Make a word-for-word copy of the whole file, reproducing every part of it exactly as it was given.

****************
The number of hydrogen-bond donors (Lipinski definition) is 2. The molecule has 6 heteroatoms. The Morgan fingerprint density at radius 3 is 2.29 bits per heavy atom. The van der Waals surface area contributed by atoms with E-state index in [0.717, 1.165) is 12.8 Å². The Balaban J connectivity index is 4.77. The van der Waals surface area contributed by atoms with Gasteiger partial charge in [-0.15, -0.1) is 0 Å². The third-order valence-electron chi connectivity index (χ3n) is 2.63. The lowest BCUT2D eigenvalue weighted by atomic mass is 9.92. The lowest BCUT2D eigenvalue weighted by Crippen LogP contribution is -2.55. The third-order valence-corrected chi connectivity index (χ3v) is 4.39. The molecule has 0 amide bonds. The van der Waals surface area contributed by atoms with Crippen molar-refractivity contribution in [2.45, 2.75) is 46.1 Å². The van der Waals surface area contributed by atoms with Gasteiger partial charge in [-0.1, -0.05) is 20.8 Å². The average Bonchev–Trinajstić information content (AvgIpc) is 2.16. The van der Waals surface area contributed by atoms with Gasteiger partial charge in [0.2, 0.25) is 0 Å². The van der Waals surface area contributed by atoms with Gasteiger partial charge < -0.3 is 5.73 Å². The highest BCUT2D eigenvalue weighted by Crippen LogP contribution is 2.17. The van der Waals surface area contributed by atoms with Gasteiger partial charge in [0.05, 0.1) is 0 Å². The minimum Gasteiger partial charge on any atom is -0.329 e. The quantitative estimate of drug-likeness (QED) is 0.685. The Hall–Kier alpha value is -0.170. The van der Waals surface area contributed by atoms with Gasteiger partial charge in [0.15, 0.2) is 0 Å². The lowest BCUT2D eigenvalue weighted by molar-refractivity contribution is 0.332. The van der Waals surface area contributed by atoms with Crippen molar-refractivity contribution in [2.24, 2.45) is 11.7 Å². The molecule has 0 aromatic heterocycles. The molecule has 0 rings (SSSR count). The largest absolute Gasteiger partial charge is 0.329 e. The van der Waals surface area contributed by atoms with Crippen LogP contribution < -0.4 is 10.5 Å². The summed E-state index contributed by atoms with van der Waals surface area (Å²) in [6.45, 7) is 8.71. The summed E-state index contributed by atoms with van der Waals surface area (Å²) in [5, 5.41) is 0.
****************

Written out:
The number of hydrogen-bond donors (Lipinski definition) is 2. The molecule has 6 heteroatoms. The Morgan fingerprint density at radius 3 is 2.29 bits per heavy atom. The van der Waals surface area contributed by atoms with E-state index in [0.717, 1.165) is 12.8 Å². The Balaban J connectivity index is 4.77. The van der Waals surface area contributed by atoms with Gasteiger partial charge in [-0.15, -0.1) is 0 Å². The third-order valence-electron chi connectivity index (χ3n) is 2.63. The lowest BCUT2D eigenvalue weighted by atomic mass is 9.92. The lowest BCUT2D eigenvalue weighted by Crippen LogP contribution is -2.55. The third-order valence-corrected chi connectivity index (χ3v) is 4.39. The molecule has 0 amide bonds. The van der Waals surface area contributed by atoms with Crippen molar-refractivity contribution in [2.45, 2.75) is 46.1 Å². The van der Waals surface area contributed by atoms with Gasteiger partial charge in [-0.1, -0.05) is 20.8 Å². The average Bonchev–Trinajstić information content (AvgIpc) is 2.16. The van der Waals surface area contributed by atoms with Gasteiger partial charge in [0.2, 0.25) is 0 Å². The van der Waals surface area contributed by atoms with Gasteiger partial charge < -0.3 is 5.73 Å². The highest BCUT2D eigenvalue weighted by Crippen LogP contribution is 2.17. The van der Waals surface area contributed by atoms with Gasteiger partial charge in [0.05, 0.1) is 0 Å². The minimum Gasteiger partial charge on any atom is -0.329 e. The quantitative estimate of drug-likeness (QED) is 0.685. The Hall–Kier alpha value is -0.170. The van der Waals surface area contributed by atoms with Gasteiger partial charge in [0.15, 0.2) is 0 Å². The lowest BCUT2D eigenvalue weighted by molar-refractivity contribution is 0.332. The van der Waals surface area contributed by atoms with Crippen molar-refractivity contribution in [2.24, 2.45) is 11.7 Å². The molecule has 0 aromatic heterocycles. The molecule has 0 rings (SSSR count). The largest absolute Gasteiger partial charge is 0.329 e. The van der Waals surface area contributed by atoms with Crippen LogP contribution < -0.4 is 10.5 Å². The summed E-state index contributed by atoms with van der Waals surface area (Å²) in [6.45, 7) is 8.71. The summed E-state index contributed by atoms with van der Waals surface area (Å²) in [5, 5.41) is 0.